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Wednesday, October 2, 2013

Managing the Complex Web of Global Subsidiaries


Global firms often work with a number or partners in order to move their products into multiple markets. Global firms use subsidiaries to help them promote and distribute their products. Research by Homburg, et. al. (2012) seeks to categorize the varying types of firms available on the market to help multinational organizations do a better job at managing across countries, cultures, and markets.  Their research finds five different types of firms that have their own benefits and detractors.

Global firms attempt to maintain competitiveness by using subsidiaries to create effective international reach. These firms are more aligned with regional and local differences in market characteristics. Problems result when global marketing loses a level of efficiency and effectiveness in the development of methods of managing these multiple distribution fingers. 

Drawing from configuration theory of organizations it is possible to use subsidiary archetypes to understand the varying nature of firms.  The majority of marketing researchers have advocated for additional customization but this can create difficulties in global management and in turn impact sales.  Global marketing requires a different way of viewing subsidiary management. 

It is possible that moving beyond subsidiary characteristics to find value-added functions helps to create efficient archetypes. These archetypes enhance the effectiveness of decision-makers to make strategic considerations due to their ability to conceptualize complex information. Knowing how each type of firm can help in the branding and distribution of products is helpful in developing efficiencies.

The research used three steps to categorize firms:

-Conceptual Domains: Value-added scope, influence, and competence are common.
-Core Domain Constructions: Structure, subsidiary size, value-added scope, strategy, strategic influence, strategic competence, strategic importance, etc…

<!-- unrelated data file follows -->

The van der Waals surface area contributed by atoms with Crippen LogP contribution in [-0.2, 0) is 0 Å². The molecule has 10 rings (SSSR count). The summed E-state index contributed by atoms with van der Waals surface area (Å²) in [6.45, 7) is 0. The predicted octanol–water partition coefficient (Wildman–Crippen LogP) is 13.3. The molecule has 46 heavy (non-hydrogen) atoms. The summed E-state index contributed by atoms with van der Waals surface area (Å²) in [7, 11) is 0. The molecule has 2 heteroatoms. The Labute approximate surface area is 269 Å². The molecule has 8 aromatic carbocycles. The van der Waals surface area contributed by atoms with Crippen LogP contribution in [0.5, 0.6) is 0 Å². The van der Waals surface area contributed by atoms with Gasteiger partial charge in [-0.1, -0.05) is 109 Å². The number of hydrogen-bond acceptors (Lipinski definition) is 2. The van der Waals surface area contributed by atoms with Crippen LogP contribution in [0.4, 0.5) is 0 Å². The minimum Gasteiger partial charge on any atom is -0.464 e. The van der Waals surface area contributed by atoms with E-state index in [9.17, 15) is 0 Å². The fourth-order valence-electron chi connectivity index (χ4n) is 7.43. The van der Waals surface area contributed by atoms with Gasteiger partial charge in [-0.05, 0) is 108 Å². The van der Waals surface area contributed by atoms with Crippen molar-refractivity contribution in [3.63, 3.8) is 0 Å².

-Cluster Descriptive Variables: Performance, environment, communication, coordination, etc…

In this study they used surveys and random samples of multinational companies across various service sectors. They were able to categorize a variety of different market clusters to help define each type of company. Knowing cluster characteristics should encourage managers to think more strategically about which types of firms they are using and why they are using them for global and regional marketing. They are as follows:

Saturated Administrators:  These are the larger firms that have done well in the beginning of the globalization process. They are moderately effective but maintain name brand and strong purchasing power. They have difficulty effectively making their way into local markets and are relied on by a majority of companies seeking a global presence. 

Universal Champs: These are high performing firms that focus on certain industries in which they can maximize profits. They are seen as effective and seem to do well with high value added products/services.  Due to the nature of the customers they seek wealthier nations where the economic system is stable and maintain purchasing power. 

Important Dependents:  They are strategically important but small. They exist in a number of Asian countries and are relatively passive but have high value-added services. They provide local access to markets other firms may have a hard time reaching. 

Promising Aspirants:  These are small firms that are self-sufficient and work out of an entrepreneurial approach. They are beneficial in terms of their ability to work in fast growing markets that require cognitive flexibility. They offer generally low value-added services but work well in risky markets.

Flexible Implementers:  Small and young clusters. Very few value added activities with low influence and low competence. They move products and services along to local markets with high standardization.

Homburg, C., et.al. (2012) Ensuring international competitiveness: a configurative approach to foreign marketing subsidiaries. Journal of the Academy of Marketing Science, 40 (2).

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